A major incident that occurs early in the series and drives Fr. Michael’s main inner conflict involves the church’s most devout member, Helen Oyenusi (Muna Otaru), the faithful single mother of Vernon. As Fr. Michael returns home late one night, he hears the answering machine click on, and rather than answer the phone, he screens the call and listens: “Fr. Michael, could you please speak with Vernon so he will take his medication? Vernon always listens to you, Father.” He decides to return the call the following morning as he had visited with Helen and Vernon earlier in the day. It is late, he had a very full day, and he is exhausted.
During the night, due to a series of events involving the police, Vernon is shot and killed. Fr. Michael learns of Vernon’s death during Mass the next morning and is shocked. He visits Helen immediately after Mass and she says, “Fr. Michael, you were already in bed. If you’d been awake Vernon would still be alive.” Fr. Michael doesn’t correct her interpretation of events. He chooses to omit the truth despite providing daily pastoral care for Helen, including hosting her in the parsonage while her home is cordoned off by the police.
Instead, Fr. Michael allows her deep confidence and affection for him to continue as Helen repeats her version of events. His need for her confidence in his priestly goodness dovetails with his shame and doubt that he is beloved. Indeed, Fr. Michael says once during a homily that she should be his priest rather than the other way around. She is the plumb line of goodness against which Fr. Michael measures his own godliness. His guilt about his omission of the truth ultimately causes him to have a vocational crisis.
Fr. Michael’s guilt about his omission of the truth ultimately causes him to have a vocational crisis.
Fr. Michael doesn’t tell Helen the truth until he is forced to tell the truth or be charged with lying under oath during the police inquiry. Helen is shocked and feels deeply betrayed. The evening of his testimony, Fr. Michael seeks her forgiveness:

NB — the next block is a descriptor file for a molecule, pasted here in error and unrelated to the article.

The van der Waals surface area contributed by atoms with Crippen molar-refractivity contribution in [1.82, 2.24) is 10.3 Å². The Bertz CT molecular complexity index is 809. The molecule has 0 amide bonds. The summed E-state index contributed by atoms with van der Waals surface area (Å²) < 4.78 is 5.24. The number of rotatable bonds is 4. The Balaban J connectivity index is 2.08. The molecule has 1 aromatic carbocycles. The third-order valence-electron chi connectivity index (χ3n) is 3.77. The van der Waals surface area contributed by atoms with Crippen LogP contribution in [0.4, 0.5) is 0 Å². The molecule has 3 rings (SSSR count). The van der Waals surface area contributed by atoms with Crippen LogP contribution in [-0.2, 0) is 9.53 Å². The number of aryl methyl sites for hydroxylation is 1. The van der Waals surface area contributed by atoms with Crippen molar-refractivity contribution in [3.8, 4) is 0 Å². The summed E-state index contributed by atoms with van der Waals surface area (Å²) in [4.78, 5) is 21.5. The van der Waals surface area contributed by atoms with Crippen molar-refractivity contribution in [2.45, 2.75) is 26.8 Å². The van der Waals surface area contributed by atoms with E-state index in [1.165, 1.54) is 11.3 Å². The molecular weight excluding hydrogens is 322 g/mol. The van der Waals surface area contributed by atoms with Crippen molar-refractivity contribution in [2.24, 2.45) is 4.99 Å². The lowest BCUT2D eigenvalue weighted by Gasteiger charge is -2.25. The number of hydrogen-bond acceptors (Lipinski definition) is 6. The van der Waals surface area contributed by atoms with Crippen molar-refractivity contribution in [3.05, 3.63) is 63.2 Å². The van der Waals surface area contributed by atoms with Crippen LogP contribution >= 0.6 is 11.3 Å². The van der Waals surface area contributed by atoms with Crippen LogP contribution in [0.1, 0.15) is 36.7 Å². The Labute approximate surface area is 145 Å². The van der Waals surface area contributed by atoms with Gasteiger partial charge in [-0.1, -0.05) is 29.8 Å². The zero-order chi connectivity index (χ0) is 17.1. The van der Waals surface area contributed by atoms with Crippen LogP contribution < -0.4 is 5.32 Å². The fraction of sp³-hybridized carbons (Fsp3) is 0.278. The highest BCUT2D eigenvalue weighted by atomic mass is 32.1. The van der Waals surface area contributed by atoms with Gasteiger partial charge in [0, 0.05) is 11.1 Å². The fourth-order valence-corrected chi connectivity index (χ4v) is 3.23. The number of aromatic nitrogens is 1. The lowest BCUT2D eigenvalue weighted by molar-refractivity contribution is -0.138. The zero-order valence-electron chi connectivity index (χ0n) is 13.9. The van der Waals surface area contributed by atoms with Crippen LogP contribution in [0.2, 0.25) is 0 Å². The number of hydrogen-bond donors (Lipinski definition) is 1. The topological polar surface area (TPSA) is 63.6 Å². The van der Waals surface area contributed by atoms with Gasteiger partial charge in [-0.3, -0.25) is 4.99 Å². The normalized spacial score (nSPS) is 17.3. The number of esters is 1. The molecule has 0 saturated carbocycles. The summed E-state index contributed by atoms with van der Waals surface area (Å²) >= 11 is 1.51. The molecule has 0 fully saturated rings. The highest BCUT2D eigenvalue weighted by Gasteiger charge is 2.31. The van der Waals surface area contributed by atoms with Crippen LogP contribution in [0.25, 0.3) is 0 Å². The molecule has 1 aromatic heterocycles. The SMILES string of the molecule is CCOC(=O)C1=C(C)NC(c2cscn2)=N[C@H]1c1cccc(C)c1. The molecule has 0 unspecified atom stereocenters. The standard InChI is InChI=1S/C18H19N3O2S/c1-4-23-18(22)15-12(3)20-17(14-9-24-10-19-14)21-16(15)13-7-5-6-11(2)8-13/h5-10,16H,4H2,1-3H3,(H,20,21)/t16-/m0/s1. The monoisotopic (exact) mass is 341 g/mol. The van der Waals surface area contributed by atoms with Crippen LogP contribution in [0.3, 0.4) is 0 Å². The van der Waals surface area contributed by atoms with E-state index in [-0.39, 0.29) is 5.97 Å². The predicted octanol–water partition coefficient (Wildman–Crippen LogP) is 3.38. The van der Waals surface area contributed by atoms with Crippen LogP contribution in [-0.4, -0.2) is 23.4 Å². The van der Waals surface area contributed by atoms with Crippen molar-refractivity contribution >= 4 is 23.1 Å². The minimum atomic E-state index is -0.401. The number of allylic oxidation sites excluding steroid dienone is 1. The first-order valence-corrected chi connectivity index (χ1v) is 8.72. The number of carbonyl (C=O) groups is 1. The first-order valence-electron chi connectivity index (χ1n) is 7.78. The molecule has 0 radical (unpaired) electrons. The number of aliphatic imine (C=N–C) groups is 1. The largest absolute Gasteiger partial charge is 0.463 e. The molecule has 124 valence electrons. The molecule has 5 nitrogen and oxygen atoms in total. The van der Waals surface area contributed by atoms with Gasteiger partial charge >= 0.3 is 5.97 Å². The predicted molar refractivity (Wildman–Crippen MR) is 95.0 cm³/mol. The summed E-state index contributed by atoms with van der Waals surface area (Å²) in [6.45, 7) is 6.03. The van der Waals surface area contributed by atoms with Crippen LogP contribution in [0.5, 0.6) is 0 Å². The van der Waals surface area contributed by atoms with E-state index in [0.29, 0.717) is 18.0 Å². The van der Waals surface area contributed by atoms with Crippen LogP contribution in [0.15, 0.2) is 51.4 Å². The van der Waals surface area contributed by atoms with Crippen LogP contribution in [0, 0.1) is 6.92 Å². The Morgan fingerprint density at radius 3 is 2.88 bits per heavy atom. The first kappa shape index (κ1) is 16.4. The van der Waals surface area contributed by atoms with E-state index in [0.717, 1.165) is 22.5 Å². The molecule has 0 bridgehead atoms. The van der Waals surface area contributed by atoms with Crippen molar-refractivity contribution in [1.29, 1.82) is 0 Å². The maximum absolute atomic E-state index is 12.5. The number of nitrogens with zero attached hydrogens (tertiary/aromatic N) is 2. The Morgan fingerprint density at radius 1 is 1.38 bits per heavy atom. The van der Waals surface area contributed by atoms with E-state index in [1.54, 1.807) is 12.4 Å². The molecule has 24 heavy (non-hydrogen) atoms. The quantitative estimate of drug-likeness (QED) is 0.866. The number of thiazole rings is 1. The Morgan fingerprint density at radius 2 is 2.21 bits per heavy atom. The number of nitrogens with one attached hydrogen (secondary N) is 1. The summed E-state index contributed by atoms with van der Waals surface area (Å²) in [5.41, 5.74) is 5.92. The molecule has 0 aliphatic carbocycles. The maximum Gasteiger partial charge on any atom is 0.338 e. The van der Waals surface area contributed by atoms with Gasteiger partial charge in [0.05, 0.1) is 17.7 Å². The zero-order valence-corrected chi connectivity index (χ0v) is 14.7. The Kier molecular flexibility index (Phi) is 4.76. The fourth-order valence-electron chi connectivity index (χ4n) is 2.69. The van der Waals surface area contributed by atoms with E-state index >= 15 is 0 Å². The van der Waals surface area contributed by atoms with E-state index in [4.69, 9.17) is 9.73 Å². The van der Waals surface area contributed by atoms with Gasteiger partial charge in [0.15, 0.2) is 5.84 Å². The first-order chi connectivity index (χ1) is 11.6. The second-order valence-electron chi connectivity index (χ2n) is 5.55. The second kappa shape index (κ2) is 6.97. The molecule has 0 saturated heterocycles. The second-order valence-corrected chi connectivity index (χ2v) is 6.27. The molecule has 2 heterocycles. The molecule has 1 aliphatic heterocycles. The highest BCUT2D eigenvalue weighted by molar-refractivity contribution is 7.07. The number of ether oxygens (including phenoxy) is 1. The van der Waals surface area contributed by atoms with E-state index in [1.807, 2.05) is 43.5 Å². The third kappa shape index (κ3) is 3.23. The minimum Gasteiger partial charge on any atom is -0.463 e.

Fr. Michael: “Please say you’ll forgive me.”
Helen: “Why didn’t you tell me?”
Fr. Michael: “I couldn’t.”
Helen: “Even when you did tell the truth, you only did it because you were too frightened to lie under oath.”
Fr. Michael: “Yes.”
Helen: “You didn’t do it for me, you did it for yourself, yes?”
Helen slams her door in his face and refuses to interact with him during the remaining days of the inquest. Fr. Michael’s fear of telling her the truth comes true — Helen’s displeasure and condemnation translates as God’s displeasure and condemnation, proving to Fr. Michael that he is unworthy of love.
In the final episode, the congregation realizes Fr. Michael is deep in a crisis of faith and wants to leave the priesthood. As each congregant approaches Fr. Michael to receive the Eucharist, they individually say to him, “Amen. You wonderful priest.” Even Helen, for the first time since her rebuke, with tears in her eyes and squeezing his hand as she receives the chalice, says the words. Helen has forgiven Fr. Michael. He is loved and is beloved. He looks upward toward heaven and laughs.
As each congregant approaches Fr. Michael to receive the Eucharist, they individually say to him, “Amen. You wonderful priest.”
Broken is a thoughtful, engaging portrayal of a priest who is earnestly following his vocation while doubting his efforts and effectiveness. Fr. Michael is dissimilar to other pop culture British priests solving mysteries like Father Brown and Granchester or joking around like the Vicar of Dibley. Rather, Broken reveals the joys and challenges of pastoral ministry as a priest attempts to embody the love and comfort of Christ.
Fr. Michael listens, he responds, he prays. He accompanies and follows up with the congregation. He struggles along with them and broods over them. Fr. Michael is a three-dimensional portrayal of a cleric in popular culture. Like all of us, he needs love from God, his congregation, and himself.